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    #1

    browbeat someone into doing something

    Merriam-Webster's Learner's Dictionary
    browbeat
    [+ obj] : to use threats or angry speech to make (someone) do or accept something
    ▪ His father likes to browbeat waiters and waitresses. often + into ▪ He refuses to be browbeaten into making changes he thinks are not necessary.
    Is it wrong to say "browbeat someone to do something" to mean "browbeat someone into doing something"?

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    #2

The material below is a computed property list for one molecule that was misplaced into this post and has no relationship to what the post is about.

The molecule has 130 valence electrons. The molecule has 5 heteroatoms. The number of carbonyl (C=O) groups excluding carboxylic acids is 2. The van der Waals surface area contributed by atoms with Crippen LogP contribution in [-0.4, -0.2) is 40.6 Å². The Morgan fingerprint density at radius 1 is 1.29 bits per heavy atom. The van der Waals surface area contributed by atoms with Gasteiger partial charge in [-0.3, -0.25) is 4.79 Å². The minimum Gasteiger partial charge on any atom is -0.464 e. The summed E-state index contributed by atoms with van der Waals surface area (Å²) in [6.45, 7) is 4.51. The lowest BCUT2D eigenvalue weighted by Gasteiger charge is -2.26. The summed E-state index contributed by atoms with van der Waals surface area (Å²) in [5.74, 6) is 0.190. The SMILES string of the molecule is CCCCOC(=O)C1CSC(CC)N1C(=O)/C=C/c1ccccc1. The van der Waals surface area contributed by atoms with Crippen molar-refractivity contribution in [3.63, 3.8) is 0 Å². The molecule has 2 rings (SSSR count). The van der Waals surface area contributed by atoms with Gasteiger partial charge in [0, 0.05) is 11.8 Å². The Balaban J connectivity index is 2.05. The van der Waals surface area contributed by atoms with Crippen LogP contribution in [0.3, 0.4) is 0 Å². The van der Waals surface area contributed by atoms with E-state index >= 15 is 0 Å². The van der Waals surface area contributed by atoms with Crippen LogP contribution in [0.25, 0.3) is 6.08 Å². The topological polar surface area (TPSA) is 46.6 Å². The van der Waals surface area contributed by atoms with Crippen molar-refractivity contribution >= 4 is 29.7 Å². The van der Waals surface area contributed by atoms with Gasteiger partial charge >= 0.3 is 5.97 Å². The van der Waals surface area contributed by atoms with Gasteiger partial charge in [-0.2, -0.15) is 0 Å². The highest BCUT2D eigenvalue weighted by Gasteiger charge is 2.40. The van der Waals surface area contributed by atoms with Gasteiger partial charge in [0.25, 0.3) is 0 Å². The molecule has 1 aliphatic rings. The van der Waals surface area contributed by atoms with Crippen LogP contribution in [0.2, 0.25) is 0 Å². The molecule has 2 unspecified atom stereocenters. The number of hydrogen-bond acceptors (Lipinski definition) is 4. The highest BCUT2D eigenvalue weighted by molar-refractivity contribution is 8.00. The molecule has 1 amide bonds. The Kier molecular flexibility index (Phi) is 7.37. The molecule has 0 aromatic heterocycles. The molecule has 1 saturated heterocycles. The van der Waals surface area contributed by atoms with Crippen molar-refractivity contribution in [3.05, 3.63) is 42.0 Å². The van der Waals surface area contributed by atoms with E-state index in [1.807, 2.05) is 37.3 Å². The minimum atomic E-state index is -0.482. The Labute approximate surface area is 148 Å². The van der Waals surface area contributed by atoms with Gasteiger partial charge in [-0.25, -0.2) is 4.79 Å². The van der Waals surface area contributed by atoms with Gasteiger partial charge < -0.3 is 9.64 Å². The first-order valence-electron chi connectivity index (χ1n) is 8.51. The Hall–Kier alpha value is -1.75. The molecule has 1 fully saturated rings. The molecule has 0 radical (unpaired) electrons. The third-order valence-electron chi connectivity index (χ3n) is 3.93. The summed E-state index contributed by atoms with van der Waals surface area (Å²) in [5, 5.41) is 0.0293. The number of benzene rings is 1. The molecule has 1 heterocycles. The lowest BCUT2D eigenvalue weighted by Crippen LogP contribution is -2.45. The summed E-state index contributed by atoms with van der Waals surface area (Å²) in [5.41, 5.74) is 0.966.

Re: browbeat someone into doing something

    No, it's not wrong.

    After the stock-market crash of 1929, Hoover browbeat business leaders to keep wages and prices high.

    dispatchpolitics.com
    (FrazeIt.com)

    Rover

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    #3

    Re: browbeat someone into doing something

    1. browbeat someone into doing something
    2. browbeat someone to do something

    Is #1 more commonly used than #2?

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    #4

    Re: browbeat someone into doing something

    Yes

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